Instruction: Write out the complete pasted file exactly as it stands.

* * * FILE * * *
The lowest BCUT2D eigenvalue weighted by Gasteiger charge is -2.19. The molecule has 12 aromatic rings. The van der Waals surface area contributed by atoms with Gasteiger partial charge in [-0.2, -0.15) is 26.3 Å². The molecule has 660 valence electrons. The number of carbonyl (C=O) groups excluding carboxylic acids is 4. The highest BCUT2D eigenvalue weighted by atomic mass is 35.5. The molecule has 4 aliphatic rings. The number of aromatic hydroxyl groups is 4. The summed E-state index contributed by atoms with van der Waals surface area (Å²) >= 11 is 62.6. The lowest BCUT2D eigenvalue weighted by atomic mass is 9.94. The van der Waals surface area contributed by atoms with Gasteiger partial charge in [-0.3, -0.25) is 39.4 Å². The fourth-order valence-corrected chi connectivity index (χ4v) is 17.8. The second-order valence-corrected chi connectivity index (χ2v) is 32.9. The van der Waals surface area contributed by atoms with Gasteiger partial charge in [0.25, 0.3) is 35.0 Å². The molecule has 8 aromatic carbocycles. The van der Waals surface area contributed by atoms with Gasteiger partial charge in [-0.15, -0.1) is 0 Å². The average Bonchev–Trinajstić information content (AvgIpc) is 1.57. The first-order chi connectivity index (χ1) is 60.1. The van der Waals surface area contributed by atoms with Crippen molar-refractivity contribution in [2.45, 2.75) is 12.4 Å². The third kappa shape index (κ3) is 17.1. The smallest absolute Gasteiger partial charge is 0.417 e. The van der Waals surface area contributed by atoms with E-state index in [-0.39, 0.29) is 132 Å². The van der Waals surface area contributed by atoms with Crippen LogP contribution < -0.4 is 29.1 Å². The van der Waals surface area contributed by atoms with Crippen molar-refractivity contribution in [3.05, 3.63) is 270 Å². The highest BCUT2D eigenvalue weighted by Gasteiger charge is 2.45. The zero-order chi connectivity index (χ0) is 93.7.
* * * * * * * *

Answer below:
The lowest BCUT2D eigenvalue weighted by Gasteiger charge is -2.19. The molecule has 12 aromatic rings. The van der Waals surface area contributed by atoms with Gasteiger partial charge in [-0.2, -0.15) is 26.3 Å². The molecule has 660 valence electrons. The number of carbonyl (C=O) groups excluding carboxylic acids is 4. The highest BCUT2D eigenvalue weighted by atomic mass is 35.5. The molecule has 4 aliphatic rings. The number of aromatic hydroxyl groups is 4. The summed E-state index contributed by atoms with van der Waals surface area (Å²) >= 11 is 62.6. The lowest BCUT2D eigenvalue weighted by atomic mass is 9.94. The van der Waals surface area contributed by atoms with Gasteiger partial charge in [-0.3, -0.25) is 39.4 Å². The fourth-order valence-corrected chi connectivity index (χ4v) is 17.8. The second-order valence-corrected chi connectivity index (χ2v) is 32.9. The van der Waals surface area contributed by atoms with Gasteiger partial charge in [0.25, 0.3) is 35.0 Å². The molecule has 8 aromatic carbocycles. The van der Waals surface area contributed by atoms with Gasteiger partial charge in [-0.15, -0.1) is 0 Å². The average Bonchev–Trinajstić information content (AvgIpc) is 1.57. The first-order chi connectivity index (χ1) is 60.1. The van der Waals surface area contributed by atoms with Crippen molar-refractivity contribution in [2.45, 2.75) is 12.4 Å². The third kappa shape index (κ3) is 17.1. The smallest absolute Gasteiger partial charge is 0.417 e. The van der Waals surface area contributed by atoms with E-state index in [-0.39, 0.29) is 132 Å². The van der Waals surface area contributed by atoms with Crippen LogP contribution < -0.4 is 29.1 Å². The van der Waals surface area contributed by atoms with Crippen molar-refractivity contribution in [3.05, 3.63) is 270 Å². The highest BCUT2D eigenvalue weighted by Gasteiger charge is 2.45. The zero-order chi connectivity index (χ0) is 93.7.